A Guide to Ramsey’s Chart on Cousins & Other Family Members


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Remembering the difference between a “second cousin” and a “cousin once removed” is one of those facts that I have filed away in my brain as non-essential. I think I know the difference, but then I get fuzzy on the details.

Luckily, Alice J. Ramsey created a handy chart in 1987. Though it’s a few decades old now, the information is timeless. I hope you’ll find it useful, too, especially if you have a family reunion coming up.

We recreated Ramsey’s chart in a handy graphic you can save or print out. Here’s how to use it: Start from the “Self” bubble and then trace your way to the relationship you are trying to name.

infographic showing family tree


Remembering what my mom’s cousin’s children are in relation to me is always a tricky one. Using this chart, I can see that they are my second cousins. And their kids? My second cousins once removed. Their kids? Second cousins twice removed.

Once Removed—What Does It Mean?

The chart gives us a visual depiction of what “once removed” really means. It’s easy to see that you and all of your cousins — even those second and third cousins — are in the same generation. But when you get into different generations, that’s when it becomes “once” or “twice” removed — what that really means is one generation removed, according to the chart.

“For example, your mother’s first cousin is your first cousin, once removed. This is because your mother’s first cousin is one generation younger than your grandparents and you are two generations younger than your grandparents, ” according to Genealogy. “This one-generation difference equals ‘once removed.’ Twice removed means that there is a two-generation difference. You are two generations younger than a first cousin of your grandmother, so you and your grandmother’s first cousin are first cousins, twice removed.”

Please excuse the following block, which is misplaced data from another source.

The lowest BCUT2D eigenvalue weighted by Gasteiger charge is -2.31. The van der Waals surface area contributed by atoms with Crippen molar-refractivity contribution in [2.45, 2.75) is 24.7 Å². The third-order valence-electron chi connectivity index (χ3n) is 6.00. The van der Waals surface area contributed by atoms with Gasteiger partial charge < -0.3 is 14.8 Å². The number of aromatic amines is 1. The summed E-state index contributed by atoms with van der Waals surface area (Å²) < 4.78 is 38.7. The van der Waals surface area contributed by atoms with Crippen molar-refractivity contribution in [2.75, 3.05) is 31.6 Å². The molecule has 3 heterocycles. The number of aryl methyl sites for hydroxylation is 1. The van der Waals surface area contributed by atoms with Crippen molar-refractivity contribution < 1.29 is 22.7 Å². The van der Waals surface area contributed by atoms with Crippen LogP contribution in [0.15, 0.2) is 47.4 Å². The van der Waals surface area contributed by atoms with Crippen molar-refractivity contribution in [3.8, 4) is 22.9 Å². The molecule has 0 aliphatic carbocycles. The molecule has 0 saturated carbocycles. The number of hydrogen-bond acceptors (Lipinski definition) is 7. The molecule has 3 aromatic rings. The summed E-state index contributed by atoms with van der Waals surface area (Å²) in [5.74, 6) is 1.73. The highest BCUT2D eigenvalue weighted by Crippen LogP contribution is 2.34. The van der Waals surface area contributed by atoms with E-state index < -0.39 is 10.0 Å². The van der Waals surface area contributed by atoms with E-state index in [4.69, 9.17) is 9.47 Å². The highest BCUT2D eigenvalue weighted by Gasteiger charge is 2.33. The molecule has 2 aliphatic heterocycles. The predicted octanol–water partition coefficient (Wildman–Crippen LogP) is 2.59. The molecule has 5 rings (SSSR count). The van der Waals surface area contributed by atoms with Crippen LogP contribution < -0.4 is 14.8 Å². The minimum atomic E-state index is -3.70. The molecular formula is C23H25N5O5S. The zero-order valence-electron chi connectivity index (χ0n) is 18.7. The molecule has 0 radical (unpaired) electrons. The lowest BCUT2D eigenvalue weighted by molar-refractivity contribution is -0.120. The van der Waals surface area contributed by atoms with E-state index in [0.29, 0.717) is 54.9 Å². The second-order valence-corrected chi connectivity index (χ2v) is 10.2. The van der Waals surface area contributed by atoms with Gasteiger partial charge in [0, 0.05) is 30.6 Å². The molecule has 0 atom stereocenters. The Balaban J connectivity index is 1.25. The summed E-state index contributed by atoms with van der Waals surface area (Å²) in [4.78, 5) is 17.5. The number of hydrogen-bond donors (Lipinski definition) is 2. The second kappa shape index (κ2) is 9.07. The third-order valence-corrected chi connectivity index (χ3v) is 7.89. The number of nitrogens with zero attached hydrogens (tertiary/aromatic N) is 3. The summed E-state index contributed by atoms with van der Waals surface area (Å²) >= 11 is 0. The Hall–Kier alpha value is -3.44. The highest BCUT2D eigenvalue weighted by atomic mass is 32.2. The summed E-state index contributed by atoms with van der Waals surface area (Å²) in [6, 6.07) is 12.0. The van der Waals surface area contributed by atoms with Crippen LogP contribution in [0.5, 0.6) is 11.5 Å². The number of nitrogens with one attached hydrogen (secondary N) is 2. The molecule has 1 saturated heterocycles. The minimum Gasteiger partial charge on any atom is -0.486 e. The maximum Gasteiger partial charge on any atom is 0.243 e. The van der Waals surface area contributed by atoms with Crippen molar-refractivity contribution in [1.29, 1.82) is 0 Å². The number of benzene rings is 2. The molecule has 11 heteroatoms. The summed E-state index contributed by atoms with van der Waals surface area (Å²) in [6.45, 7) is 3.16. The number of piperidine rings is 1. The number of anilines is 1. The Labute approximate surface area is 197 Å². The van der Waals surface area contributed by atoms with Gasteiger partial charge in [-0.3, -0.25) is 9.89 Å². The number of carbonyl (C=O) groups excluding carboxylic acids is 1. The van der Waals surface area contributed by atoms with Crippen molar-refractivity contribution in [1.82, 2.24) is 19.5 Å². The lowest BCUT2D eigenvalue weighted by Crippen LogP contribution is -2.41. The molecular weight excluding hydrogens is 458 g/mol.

If you need to get your brain to stop spinning, just look back up at the chart. It will help you understand.

So there you have it. You’ll never be cousin-confused again — or if you are, just refer to them all as cousins and call it a day!

graphic of three blue people on blue background


Why Are We So Interested In Our Roots?

There are seemingly dozens of websites and services you can use to trace your family’s history — we’ve all heard of Ancestry.com and 23andMe. But why are we so fascinated with our family trees?

Scientists say we have an instinctual urge to learn more about our family members because we share the same genes.

The deep-rooted interest in our ancestry is partly shaped by evolutionary forces, Beverly Strassmann, a University of Michigan anthropologist, told LiveScience. Humans care about family members because they share some of our genes.

“People can pass on their genes either by having their own offspring or by helping their kin to reproduce,” Strassmann said.

In other words, there’s a reason all your relatives ask incessantly about your love life or when a baby will come into the picture — and that reason is biology.

This article originally appeared on SimpleMost and was syndicated by MediaFeed.

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